At the end of the day, fixture choices really come down to your personal taste and budget. But whatever you choose, remember to use a 30-degree angle for overhead light sources. 

Ceiling 

Currently the most trendy, low-profile way to light artwork, ceiling lights are also very adjustable. when it comes to spectrum of light, range of light beam width (board or pinpoint), direction of light and style. 

Track 

Before ceiling lights caught up with display options, track lighting was the best way to showcase artwork. Still a very attractive option, track lighting is available in a nearly endless lineup of choices.

Picture 

This is the old-fashioned, small light mounted off the external frame or on the wall below the individual piece of art. Thanks to advancements in battery technology, these lights no longer need an outlet (saving you the headache of hiding cords or drilling holes). 

Think your piece is too large for this option? Think again. Some companies offer picture lights as big as, and exceeding, 48 inches.

 

4. Cool off or warm up

Very large panoramic image of icebergs in Antarctica displayed in a gallery with transitional spectrum of light upon it ranging from red on the left to changing to blue on the right

 

Lighting can present many different color temperatures, ranging from 2,000 to 6,500 kelvins. So, you certainly have a lot of options. 

But there’s no need to let the volume of available temperatures and categories in the lighting aisle send you into a tailspin. 

Simply read through the options below and narrow down your selection before you start shopping.

 

2,000 K – 3,000 K

 

3,100 K – 4,500 K

  • Cooler, vibrant, brighter white light
  • On the low end of the spectrum, ideal for art that needs a bright display
  • Often used in working areas of the home, like the kitchen, workshops or garages

 

4,600 K – 6,500 K

  • Near daylight, bright, vibrant, crisp and alert
  • Often by jewelry stores to highlight precious metal or stone
  • Also used in security lights, museum lighting and clothing stores

 

5. Finish with a frame—or not 

 

Framed Image of lighthouse in living room of modern luxury homeLarge image of lighthouse in Maine displayed above a couch in living room of modern luxury home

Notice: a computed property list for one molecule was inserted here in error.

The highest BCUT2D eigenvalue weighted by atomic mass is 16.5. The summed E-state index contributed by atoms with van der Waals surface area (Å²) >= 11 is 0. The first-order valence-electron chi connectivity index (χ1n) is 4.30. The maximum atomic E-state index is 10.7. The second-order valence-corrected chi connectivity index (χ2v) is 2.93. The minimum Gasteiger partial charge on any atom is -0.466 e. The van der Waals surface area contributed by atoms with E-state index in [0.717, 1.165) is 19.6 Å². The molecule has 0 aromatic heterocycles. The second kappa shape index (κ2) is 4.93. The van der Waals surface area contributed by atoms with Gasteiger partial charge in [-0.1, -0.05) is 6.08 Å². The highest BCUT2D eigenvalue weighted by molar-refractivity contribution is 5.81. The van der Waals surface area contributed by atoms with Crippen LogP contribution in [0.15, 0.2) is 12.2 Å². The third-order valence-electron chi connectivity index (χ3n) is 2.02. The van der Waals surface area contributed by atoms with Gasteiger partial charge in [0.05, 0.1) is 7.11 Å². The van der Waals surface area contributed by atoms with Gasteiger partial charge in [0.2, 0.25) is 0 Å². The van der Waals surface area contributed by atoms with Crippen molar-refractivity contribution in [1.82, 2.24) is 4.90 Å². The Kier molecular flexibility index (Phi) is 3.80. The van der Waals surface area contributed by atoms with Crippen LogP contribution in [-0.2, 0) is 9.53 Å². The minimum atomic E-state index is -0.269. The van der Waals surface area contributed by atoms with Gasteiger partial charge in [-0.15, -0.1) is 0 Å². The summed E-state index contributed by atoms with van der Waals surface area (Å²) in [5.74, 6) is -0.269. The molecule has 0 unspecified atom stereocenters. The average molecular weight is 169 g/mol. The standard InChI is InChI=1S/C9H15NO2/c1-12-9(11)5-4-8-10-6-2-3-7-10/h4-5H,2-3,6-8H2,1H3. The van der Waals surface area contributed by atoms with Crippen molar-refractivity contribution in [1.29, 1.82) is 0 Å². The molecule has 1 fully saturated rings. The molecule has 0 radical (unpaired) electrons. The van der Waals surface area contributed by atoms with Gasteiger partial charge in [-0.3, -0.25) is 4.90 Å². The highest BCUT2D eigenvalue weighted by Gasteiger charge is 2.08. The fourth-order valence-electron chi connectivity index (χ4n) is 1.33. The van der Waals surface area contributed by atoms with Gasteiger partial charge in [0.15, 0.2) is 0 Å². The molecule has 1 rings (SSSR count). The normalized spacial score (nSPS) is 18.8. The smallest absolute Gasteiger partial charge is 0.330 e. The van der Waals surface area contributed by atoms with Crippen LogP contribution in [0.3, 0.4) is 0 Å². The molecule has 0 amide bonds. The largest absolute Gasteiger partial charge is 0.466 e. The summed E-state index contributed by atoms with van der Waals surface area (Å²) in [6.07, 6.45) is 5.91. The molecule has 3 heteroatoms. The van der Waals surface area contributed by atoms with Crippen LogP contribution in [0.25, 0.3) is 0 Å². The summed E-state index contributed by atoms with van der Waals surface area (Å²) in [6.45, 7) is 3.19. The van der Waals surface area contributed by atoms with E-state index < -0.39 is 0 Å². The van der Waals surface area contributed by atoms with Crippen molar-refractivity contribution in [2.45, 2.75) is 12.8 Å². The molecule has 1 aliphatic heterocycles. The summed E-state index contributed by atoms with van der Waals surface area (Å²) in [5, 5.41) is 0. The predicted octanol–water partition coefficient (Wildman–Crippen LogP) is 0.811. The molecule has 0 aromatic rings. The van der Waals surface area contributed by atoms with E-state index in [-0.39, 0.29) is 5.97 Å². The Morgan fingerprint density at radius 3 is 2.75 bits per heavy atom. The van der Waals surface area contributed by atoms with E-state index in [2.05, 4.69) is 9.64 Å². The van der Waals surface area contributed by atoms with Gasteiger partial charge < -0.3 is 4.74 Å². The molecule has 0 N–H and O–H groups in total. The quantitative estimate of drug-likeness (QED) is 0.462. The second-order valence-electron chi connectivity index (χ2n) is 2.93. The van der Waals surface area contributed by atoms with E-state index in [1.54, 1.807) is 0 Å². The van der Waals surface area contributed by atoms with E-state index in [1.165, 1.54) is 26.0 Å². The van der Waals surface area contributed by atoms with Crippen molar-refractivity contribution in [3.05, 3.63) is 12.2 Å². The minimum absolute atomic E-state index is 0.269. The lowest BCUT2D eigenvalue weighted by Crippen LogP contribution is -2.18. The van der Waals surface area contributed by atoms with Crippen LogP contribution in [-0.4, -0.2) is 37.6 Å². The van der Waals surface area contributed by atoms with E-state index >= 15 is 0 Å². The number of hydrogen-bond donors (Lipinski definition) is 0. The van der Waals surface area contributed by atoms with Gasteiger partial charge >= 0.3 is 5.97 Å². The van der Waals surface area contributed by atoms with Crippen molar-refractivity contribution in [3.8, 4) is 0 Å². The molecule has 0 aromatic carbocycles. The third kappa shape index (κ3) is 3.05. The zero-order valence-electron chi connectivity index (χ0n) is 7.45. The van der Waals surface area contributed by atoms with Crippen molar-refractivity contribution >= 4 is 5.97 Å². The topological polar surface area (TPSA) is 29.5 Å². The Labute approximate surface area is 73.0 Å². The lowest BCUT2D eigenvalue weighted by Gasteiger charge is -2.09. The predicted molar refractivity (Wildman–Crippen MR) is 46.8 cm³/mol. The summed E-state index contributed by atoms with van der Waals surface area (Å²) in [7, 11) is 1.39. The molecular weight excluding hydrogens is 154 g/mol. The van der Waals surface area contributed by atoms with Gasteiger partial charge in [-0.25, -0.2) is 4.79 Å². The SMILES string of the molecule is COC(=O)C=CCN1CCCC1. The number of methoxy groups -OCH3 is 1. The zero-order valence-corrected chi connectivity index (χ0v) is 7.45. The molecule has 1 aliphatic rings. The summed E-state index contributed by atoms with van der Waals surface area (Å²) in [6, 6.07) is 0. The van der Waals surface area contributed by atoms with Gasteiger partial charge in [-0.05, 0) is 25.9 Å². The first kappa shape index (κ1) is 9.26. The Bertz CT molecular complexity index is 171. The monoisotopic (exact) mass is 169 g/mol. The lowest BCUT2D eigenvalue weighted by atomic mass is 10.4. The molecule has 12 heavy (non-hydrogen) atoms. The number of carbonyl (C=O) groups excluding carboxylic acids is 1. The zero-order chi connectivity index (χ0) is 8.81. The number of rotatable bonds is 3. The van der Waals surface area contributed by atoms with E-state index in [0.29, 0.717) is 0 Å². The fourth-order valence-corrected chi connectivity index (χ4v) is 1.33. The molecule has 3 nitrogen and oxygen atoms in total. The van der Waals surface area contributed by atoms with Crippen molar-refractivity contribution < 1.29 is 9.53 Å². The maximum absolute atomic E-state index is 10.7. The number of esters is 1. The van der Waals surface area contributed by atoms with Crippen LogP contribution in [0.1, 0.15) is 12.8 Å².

You did it! We’ve arrived at the final step: choosing the right frame. While this last choice mostly comes down to personal preference, there are still a few lighting impacts to keep in mind.

 

First, if a frame is too large or deep it may block the light you worked so painstakingly hard to perfect in the previous steps. 

 

And while thick, chunky frames work great with picture lights, if they are too deep you’ll need to adjust the angle of the overhead light. Meanwhile, while thin frames allow for more flexibility with overlights, like ceiling or track lighting, they’re not ideal for use with picture lights. 

 

Finally, no frame at all is sometimes the way to go. Ultimately, it’s up to you and what best fits your home gallery design (our store offers framed and unframed print options).

 

Find your home gallery’s spotlight piece

Large framed photo of a full moon and trees displayed above a couch in a luxury home

 

While there are a lot of options to consider, you don’t have to be a museum lighting expert to properly showcase your art without fear of long-term damage. 

 

Just follow the five steps below for your next work of art and you can’t go wrong. 

 

  1. Pick a light source (NOT fluorescent or sunshine)
  2. Adjust the lighting angle (30 degrees is ideal)
  3. Select a fixture
  4. Choose a color temperature (2,000-3,000 K is a safe pick)
  5. Frame the piece, if desired

 

Finally, don’t forget the most important aspect of home gallery design: Sit back and enjoy.